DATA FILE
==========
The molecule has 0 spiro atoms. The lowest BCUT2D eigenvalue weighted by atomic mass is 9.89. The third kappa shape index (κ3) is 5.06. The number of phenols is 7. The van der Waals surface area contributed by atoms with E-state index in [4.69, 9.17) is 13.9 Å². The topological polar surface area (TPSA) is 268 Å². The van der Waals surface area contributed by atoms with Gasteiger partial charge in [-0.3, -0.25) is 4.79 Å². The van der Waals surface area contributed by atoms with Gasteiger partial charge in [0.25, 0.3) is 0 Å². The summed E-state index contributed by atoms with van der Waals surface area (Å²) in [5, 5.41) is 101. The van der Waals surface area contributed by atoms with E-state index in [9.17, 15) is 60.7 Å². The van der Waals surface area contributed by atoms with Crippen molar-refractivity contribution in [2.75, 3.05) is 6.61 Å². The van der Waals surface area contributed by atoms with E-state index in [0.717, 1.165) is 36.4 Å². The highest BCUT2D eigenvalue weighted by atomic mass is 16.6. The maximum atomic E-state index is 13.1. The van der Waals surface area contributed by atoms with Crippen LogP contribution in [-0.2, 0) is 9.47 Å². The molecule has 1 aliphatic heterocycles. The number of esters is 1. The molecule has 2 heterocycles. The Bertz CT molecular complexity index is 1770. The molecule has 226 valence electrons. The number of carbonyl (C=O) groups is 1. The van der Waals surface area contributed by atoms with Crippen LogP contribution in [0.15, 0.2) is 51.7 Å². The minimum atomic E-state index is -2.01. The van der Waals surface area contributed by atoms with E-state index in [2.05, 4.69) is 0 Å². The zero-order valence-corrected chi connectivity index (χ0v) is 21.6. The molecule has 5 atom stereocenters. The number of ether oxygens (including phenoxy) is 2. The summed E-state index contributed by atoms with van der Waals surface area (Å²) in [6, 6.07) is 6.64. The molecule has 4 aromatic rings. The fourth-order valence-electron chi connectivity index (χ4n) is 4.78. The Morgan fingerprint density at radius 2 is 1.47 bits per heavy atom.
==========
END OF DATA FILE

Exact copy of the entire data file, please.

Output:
The molecule has 0 spiro atoms. The lowest BCUT2D eigenvalue weighted by atomic mass is 9.89. The third kappa shape index (κ3) is 5.06. The number of phenols is 7. The van der Waals surface area contributed by atoms with E-state index in [4.69, 9.17) is 13.9 Å². The topological polar surface area (TPSA) is 268 Å². The van der Waals surface area contributed by atoms with Gasteiger partial charge in [-0.3, -0.25) is 4.79 Å². The van der Waals surface area contributed by atoms with Gasteiger partial charge in [0.25, 0.3) is 0 Å². The summed E-state index contributed by atoms with van der Waals surface area (Å²) in [5, 5.41) is 101. The van der Waals surface area contributed by atoms with E-state index in [9.17, 15) is 60.7 Å². The van der Waals surface area contributed by atoms with Crippen molar-refractivity contribution in [2.75, 3.05) is 6.61 Å². The van der Waals surface area contributed by atoms with E-state index in [0.717, 1.165) is 36.4 Å². The highest BCUT2D eigenvalue weighted by atomic mass is 16.6. The maximum atomic E-state index is 13.1. The van der Waals surface area contributed by atoms with Crippen LogP contribution in [-0.2, 0) is 9.47 Å². The molecule has 1 aliphatic heterocycles. The number of esters is 1. The molecule has 2 heterocycles. The Bertz CT molecular complexity index is 1770. The molecule has 226 valence electrons. The number of carbonyl (C=O) groups is 1. The van der Waals surface area contributed by atoms with Crippen LogP contribution in [0.15, 0.2) is 51.7 Å². The minimum atomic E-state index is -2.01. The van der Waals surface area contributed by atoms with E-state index in [2.05, 4.69) is 0 Å². The zero-order valence-corrected chi connectivity index (χ0v) is 21.6. The molecule has 5 atom stereocenters. The number of ether oxygens (including phenoxy) is 2. The summed E-state index contributed by atoms with van der Waals surface area (Å²) in [6, 6.07) is 6.64. The molecule has 4 aromatic rings. The fourth-order valence-electron chi connectivity index (χ4n) is 4.78. The Morgan fingerprint density at radius 2 is 1.47 bits per heavy atom.